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Parsec

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* [http://en.wikibooks.org/wiki/Write_Yourself_a_Scheme_in_48_Hours/Parsing Write Yourself a Scheme in 48 Hours/Parsing]. Note, that where the example uses the read function, the Token module of Parsec could have been used, to handle numbers.
 
* [http://en.wikibooks.org/wiki/Write_Yourself_a_Scheme_in_48_Hours/Parsing Write Yourself a Scheme in 48 Hours/Parsing]. Note, that where the example uses the read function, the Token module of Parsec could have been used, to handle numbers.
   
See also the [http://packdeps.haskellers.com/reverse/parsec#list of reverse dependencies for Parsec].
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See also the [http://packdeps.haskellers.com/reverse/parsec list of reverse dependencies for Parsec].
   
 
== Parsec clones in other languages ==
 
== Parsec clones in other languages ==

Revision as of 11:02, 3 December 2011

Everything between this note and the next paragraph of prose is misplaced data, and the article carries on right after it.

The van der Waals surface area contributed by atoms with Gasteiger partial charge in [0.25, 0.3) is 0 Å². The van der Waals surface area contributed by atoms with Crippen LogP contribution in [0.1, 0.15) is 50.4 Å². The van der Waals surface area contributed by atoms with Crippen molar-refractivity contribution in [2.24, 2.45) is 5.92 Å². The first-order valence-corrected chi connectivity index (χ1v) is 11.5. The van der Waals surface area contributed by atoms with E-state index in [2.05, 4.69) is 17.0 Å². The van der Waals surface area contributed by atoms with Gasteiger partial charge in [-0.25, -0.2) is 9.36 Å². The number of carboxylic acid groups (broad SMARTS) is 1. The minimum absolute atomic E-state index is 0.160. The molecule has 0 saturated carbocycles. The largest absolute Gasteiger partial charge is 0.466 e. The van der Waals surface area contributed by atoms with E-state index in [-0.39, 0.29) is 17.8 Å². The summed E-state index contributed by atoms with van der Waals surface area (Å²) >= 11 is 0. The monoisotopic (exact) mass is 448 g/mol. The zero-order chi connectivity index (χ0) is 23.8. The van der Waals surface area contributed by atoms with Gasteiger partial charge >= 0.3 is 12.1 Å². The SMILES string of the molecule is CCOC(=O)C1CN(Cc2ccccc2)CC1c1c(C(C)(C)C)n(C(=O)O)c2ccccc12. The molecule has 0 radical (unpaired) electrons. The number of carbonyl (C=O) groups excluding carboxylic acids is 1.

Contents

1 Introduction

Parsec is an industrial strength, monadic parser combinator library for Haskell. It can parse context-sensitive, infinite look-ahead grammars but it performs best on predictive (LL[1]) grammars.

The latest stable release with Haddock documentation is available on Hackage and development versions are available via the darcs repository.


2 Usage

Parsec lets you construct parsers by combining higher-order Combinators to create larger expressions. Combinator parsers are written and used within the same programming language as the rest of the program. The parsers are first-class citizens of the language , unlike Happy parsers, which must be generated via a preprocessor.

An example for parsing a simple grammar of expressions can be found here.

Much more documentation can be found on the parsec website.

This article is a stub. You can help by expanding it.


3 Examples

See also the list of reverse dependencies for Parsec.

4 Parsec clones in other languages

Interesting non-Parsec parser combinator libraries:


5 Links

5.1 Docs

5.2 Blog articles

5.3 Other